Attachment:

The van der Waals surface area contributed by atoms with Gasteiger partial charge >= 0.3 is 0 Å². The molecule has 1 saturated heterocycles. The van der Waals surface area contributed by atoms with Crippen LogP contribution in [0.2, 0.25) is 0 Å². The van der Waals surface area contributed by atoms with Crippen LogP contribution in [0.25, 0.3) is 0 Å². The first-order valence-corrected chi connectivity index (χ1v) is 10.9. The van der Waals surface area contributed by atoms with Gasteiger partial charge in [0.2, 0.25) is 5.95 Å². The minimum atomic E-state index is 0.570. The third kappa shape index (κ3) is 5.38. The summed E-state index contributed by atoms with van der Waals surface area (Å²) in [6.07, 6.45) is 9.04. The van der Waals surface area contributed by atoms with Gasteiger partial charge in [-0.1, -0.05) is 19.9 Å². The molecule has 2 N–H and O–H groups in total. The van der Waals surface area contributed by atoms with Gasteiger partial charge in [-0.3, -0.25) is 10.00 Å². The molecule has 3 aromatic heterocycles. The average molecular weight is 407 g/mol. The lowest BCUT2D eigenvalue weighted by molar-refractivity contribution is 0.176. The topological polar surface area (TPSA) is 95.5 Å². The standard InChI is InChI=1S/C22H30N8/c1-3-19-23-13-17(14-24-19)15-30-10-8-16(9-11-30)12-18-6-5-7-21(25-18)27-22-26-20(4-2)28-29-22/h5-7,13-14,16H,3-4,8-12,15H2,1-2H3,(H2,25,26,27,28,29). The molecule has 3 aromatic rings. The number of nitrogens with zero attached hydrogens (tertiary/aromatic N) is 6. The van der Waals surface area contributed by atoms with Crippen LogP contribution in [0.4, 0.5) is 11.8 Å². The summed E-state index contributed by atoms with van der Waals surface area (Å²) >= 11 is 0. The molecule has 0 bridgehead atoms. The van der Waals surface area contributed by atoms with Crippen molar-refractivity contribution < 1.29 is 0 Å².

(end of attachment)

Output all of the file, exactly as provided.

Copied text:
The van der Waals surface area contributed by atoms with Gasteiger partial charge >= 0.3 is 0 Å². The molecule has 1 saturated heterocycles. The van der Waals surface area contributed by atoms with Crippen LogP contribution in [0.2, 0.25) is 0 Å². The van der Waals surface area contributed by atoms with Crippen LogP contribution in [0.25, 0.3) is 0 Å². The first-order valence-corrected chi connectivity index (χ1v) is 10.9. The van der Waals surface area contributed by atoms with Gasteiger partial charge in [0.2, 0.25) is 5.95 Å². The minimum atomic E-state index is 0.570. The third kappa shape index (κ3) is 5.38. The summed E-state index contributed by atoms with van der Waals surface area (Å²) in [6.07, 6.45) is 9.04. The van der Waals surface area contributed by atoms with Gasteiger partial charge in [-0.1, -0.05) is 19.9 Å². The molecule has 2 N–H and O–H groups in total. The van der Waals surface area contributed by atoms with Gasteiger partial charge in [-0.3, -0.25) is 10.00 Å². The molecule has 3 aromatic heterocycles. The average molecular weight is 407 g/mol. The lowest BCUT2D eigenvalue weighted by molar-refractivity contribution is 0.176. The topological polar surface area (TPSA) is 95.5 Å². The standard InChI is InChI=1S/C22H30N8/c1-3-19-23-13-17(14-24-19)15-30-10-8-16(9-11-30)12-18-6-5-7-21(25-18)27-22-26-20(4-2)28-29-22/h5-7,13-14,16H,3-4,8-12,15H2,1-2H3,(H2,25,26,27,28,29). The molecule has 3 aromatic rings. The number of nitrogens with zero attached hydrogens (tertiary/aromatic N) is 6. The van der Waals surface area contributed by atoms with Crippen LogP contribution in [0.4, 0.5) is 11.8 Å². The summed E-state index contributed by atoms with van der Waals surface area (Å²) >= 11 is 0. The molecule has 0 bridgehead atoms. The van der Waals surface area contributed by atoms with Crippen molar-refractivity contribution < 1.29 is 0 Å².